Markets Focus: Paging the Household CEO
She'll listen to your pitch, just don't waste her time
Mothers are generally acknowledged as "CEOs of the household" by catchphrase-happy marketers, meaning that they're the ones responsible for the lion's share of purchasing decisions in the home. Yet despite a sharp increase in the number of online programs specifically targeting moms in recent months, marketers still seem to be more keen on cozying up to the guys.
It's an oversight that could be costing them dollars. While moms may not have time to fiddle around on YouTube and MySpace, they land on the Web for everything from parenting tips to advice on school districts and kids' health information. They research product and service options diligently. Nearly 95 percent of moms polled in a Haystack Group survey go online at least once a day, with 88 percent relying on the Web for parental guidance and tips, 86 percent shopping online, and 85 percent actually clicking on an online ad.
And, unlike the stereotypical male who won't ask for assistance no matter how lost or clueless he may be, moms seek out similarly situated peers for advice and product recommendations. More than 90 percent of mothers in the Haystack survey prefer to purchase brands recommended by other moms.
"[Companies] are slowly understanding that mothers are a great market," says Elena Neitlich, owner of Moms on Edge, which produces behavioral products for children. "Billions are spent on kids' products every year, and mothers are doing an awful lot of the buying."
As a businessowner and mother of four, Neitlich knows firsthand the time constraints faced by most mothers. At the same time, she says savvy marketers have many opportunities to reach them. "I don't want to say that moms are stuck at home, but a lot of the time we're held hostage by the nap," she explains. "From 10 to 12 or 2 to 4, you're trapped in the house. That's a time when you see a lot of mothers go online to shop or visit communities where they feel supported by other mothers."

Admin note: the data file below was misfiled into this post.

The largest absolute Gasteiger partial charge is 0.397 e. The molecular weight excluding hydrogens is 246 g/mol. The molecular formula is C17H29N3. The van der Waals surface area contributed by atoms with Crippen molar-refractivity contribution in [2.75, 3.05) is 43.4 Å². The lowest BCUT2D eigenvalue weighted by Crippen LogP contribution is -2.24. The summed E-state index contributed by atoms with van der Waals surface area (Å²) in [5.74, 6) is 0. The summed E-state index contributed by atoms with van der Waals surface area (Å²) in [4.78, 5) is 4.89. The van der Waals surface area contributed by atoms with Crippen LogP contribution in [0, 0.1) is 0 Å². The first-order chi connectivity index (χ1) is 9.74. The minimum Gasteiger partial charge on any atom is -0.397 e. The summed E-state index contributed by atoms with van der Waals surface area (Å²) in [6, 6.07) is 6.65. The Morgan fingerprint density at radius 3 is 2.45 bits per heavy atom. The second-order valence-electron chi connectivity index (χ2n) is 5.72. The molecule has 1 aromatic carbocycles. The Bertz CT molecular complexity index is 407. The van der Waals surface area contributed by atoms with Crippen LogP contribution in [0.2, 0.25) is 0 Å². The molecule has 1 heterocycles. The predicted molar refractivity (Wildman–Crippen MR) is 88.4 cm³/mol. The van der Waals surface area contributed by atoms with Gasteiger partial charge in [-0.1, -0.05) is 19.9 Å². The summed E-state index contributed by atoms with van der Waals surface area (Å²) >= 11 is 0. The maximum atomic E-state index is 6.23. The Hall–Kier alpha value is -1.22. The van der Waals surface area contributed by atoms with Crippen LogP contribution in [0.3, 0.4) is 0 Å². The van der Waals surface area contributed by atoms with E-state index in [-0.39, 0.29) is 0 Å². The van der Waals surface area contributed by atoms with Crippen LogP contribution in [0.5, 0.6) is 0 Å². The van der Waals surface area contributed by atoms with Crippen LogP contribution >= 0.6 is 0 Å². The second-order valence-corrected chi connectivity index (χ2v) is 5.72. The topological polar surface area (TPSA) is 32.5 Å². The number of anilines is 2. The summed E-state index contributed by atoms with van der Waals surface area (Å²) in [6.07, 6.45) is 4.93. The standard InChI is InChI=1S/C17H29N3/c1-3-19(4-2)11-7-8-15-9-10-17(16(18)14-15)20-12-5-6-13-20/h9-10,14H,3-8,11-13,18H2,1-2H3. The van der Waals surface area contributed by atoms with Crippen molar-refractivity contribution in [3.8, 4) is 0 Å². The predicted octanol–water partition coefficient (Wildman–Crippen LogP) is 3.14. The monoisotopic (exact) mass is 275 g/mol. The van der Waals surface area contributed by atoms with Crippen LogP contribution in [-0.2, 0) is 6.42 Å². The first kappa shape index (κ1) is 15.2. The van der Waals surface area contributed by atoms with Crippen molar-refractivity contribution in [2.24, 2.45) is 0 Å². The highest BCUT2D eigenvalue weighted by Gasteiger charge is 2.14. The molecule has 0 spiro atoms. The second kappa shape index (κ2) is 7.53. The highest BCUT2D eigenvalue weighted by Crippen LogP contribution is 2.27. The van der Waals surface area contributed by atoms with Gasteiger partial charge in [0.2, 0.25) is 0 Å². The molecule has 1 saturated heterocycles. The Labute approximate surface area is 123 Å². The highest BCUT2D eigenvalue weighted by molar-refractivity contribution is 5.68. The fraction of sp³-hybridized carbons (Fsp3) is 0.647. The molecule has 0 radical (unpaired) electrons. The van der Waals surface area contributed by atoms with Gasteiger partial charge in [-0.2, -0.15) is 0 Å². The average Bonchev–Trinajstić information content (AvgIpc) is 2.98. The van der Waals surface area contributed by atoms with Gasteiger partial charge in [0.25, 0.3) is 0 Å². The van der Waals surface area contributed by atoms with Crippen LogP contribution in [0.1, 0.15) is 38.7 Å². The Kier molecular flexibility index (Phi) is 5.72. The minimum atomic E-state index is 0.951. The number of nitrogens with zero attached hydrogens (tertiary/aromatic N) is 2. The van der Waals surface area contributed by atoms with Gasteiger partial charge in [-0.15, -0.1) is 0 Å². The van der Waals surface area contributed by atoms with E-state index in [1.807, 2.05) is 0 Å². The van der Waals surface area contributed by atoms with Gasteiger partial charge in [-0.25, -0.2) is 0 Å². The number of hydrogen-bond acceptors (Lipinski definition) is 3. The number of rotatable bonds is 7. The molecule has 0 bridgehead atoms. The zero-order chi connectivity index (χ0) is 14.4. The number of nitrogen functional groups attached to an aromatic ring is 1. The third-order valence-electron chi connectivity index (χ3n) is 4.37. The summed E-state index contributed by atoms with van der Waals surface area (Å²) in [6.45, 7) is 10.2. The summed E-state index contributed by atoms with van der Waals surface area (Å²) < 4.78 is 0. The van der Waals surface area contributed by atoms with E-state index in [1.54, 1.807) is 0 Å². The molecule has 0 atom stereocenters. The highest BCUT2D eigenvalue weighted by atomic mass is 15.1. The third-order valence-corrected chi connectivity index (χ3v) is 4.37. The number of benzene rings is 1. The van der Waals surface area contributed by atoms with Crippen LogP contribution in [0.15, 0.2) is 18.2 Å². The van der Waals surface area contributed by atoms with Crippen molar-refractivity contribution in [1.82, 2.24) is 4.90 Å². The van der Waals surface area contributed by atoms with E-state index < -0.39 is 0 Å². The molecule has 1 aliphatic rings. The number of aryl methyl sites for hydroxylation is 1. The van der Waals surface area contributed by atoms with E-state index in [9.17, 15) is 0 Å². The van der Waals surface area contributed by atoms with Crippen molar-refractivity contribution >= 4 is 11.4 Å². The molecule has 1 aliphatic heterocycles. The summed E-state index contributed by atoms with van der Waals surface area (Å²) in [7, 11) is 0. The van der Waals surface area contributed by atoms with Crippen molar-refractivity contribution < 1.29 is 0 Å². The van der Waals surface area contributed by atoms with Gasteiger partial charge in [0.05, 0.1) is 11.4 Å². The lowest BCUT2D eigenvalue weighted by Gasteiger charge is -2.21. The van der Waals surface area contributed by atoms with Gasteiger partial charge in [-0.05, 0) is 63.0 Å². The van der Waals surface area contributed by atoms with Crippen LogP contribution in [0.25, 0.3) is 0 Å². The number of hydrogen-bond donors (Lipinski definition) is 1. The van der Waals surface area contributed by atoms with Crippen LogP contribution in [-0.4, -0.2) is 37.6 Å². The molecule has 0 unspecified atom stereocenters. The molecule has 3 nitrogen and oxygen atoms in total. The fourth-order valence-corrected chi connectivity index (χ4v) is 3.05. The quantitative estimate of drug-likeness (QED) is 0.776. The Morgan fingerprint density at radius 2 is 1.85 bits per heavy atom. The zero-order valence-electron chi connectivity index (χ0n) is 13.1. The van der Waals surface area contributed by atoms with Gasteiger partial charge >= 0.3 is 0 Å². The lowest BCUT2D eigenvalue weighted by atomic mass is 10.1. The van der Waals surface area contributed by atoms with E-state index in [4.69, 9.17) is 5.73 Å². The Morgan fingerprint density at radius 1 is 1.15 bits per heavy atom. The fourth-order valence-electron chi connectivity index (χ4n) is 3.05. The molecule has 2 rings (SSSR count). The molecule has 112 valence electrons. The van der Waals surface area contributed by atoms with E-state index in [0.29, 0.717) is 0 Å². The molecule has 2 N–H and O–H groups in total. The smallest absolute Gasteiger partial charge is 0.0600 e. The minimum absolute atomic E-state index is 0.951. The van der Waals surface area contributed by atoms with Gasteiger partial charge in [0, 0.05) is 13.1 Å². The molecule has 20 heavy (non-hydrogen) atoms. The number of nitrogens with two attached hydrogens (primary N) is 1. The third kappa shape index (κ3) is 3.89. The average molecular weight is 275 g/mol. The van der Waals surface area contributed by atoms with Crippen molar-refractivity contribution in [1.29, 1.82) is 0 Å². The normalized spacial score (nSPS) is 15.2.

Forget the Fluff
Which brings us to rule No. 1 about online marketing to both at-home and working moms: Respect the fact that time is their most valuable commodity. Their Web-surfing habits might best be described as task-oriented, so marketers who attempt to lure them with bells and whistles or interrupt their flow with pop-ups and flashy videos will likely annoy rather than entertain.
"There's a little more of a purpose when [moms] go online," says Mitch Galbraith, chief executive officer of Insider Pages, a local search site featuring consumer reviews. "They want information quickly and easily. They're willing to sacrifice on fluff and form as long as the substance is there."
As for that fluff and form, marketers must rein in their louder or more abrasive tendencies for any campaign targeting moms. "Sound and music is bad. Sometimes it's blaring, so I live in fear of waking a napping child," says Claudia Weber, founder of bottomsUp, a company that makes clothing accessories for pregnant women. And then there's the relevance of the pitch. Owing mostly to time constraints, most moms won't bother with turkeys and (subservient) chickens. "I would never click on a link to something just for curiosity's sake," Weber says.